Monday, September 21, 2009

Amanuensis Monday: Cousins, and Coming to America

Amanuensis: A person employed to write what another dictates or to copy what has been written by another.

I continue transcribing the tape my grandfather, Martin Deutsch, and his brother, Ted Deutsch, recorded in 1977.

56:00

Martin
: Well then, here we are now, you’re about 10 or 11 years old say in 1912
Ted: 1912
Martin: 1911, 1911 is when mother came over by herself, am I right about that?
Ted: She had a sister here in Racine
Martin: That’s...what was her name?
Ted: Gold
Martin: I forget her first name
Ted: Bertha. Bertha Gold.
Martin: She was a half-sister. She is Emily Fox’s mother.
Ted: She was from the same father. They had the same father. And she was here in Racine, and she was doing pretty good here
Martin: Had she been here more than a year or two?
Ted: Yeah, because, well she had grown children. Not grown, but she already had children born here. At least two or three.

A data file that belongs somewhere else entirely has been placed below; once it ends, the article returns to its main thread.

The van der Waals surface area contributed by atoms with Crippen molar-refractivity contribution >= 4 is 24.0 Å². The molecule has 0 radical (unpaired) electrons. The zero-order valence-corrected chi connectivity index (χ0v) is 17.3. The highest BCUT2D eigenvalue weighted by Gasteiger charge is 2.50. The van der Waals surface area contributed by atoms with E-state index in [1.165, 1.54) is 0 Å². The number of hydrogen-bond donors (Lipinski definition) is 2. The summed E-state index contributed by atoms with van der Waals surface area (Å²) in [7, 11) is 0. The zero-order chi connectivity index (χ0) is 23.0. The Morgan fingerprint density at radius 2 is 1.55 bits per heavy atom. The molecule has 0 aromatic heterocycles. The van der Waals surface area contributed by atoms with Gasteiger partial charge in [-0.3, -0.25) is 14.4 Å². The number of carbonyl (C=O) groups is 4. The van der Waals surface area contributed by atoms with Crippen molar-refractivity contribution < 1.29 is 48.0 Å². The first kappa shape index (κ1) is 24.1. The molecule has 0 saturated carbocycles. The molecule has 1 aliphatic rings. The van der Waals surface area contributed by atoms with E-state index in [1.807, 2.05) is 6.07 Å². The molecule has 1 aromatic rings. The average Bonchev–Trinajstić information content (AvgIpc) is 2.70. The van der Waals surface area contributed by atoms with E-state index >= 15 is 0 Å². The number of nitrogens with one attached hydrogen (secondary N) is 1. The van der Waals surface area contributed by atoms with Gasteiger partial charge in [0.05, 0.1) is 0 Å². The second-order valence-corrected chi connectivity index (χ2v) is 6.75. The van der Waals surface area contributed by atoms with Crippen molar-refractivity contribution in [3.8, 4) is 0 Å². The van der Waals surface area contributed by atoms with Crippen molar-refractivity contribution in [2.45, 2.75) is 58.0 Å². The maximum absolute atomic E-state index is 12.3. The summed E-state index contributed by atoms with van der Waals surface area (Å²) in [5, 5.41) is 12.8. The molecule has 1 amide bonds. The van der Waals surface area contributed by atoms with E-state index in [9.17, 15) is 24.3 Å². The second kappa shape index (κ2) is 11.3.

Martin: I think she had three all together, didn’t she Emily, Bill, and I forget the
Ted: Al. Albert. She must have been here for some time I would say five six years at least
Martin: And there were others in the family I think that came over
Ted: There were, she had also had another sister and she was out here, and she came back to Hungary. Her name was Rose, I believe, Rosa.
Martin: Did Rosa come over at the same time with us, it seems to me
Ted: She’d been here before us. Then she went back to Europe, she went back to Hungary. And she got married, and she stayed there.
Martin: Whose sister?
Ted: Mother’s sister.
Martin: Mother’s sister. I remember her. She came over, but
Ted: She came over. Her husband had two great horses, grand horses he bought after he came back from America. He had money, so he bought himself two horses and called them Chassar and Chular. I remembered that when they visited us they drove a two horse wagon.
Martin: Of course, there were still other relatives too, including Mrs. Newman, Bertha Newman.
Ted: Yeah, well her father was Dad’s brother.
Martin: Her father was Dad’s brother. She was a niece of Dad’s then.
Ted: That’s right
Martin: And she had been here awhile, I don’t know how she came.
Ted: Her father was here.
Martin: Oh, I see.
Ted: Dad’s brother, his name was Dovid Leib, Dovid Leib they called him in Hebrew. His name was David. His brother David was here, and then he went back also. What they did was they came here and they made some money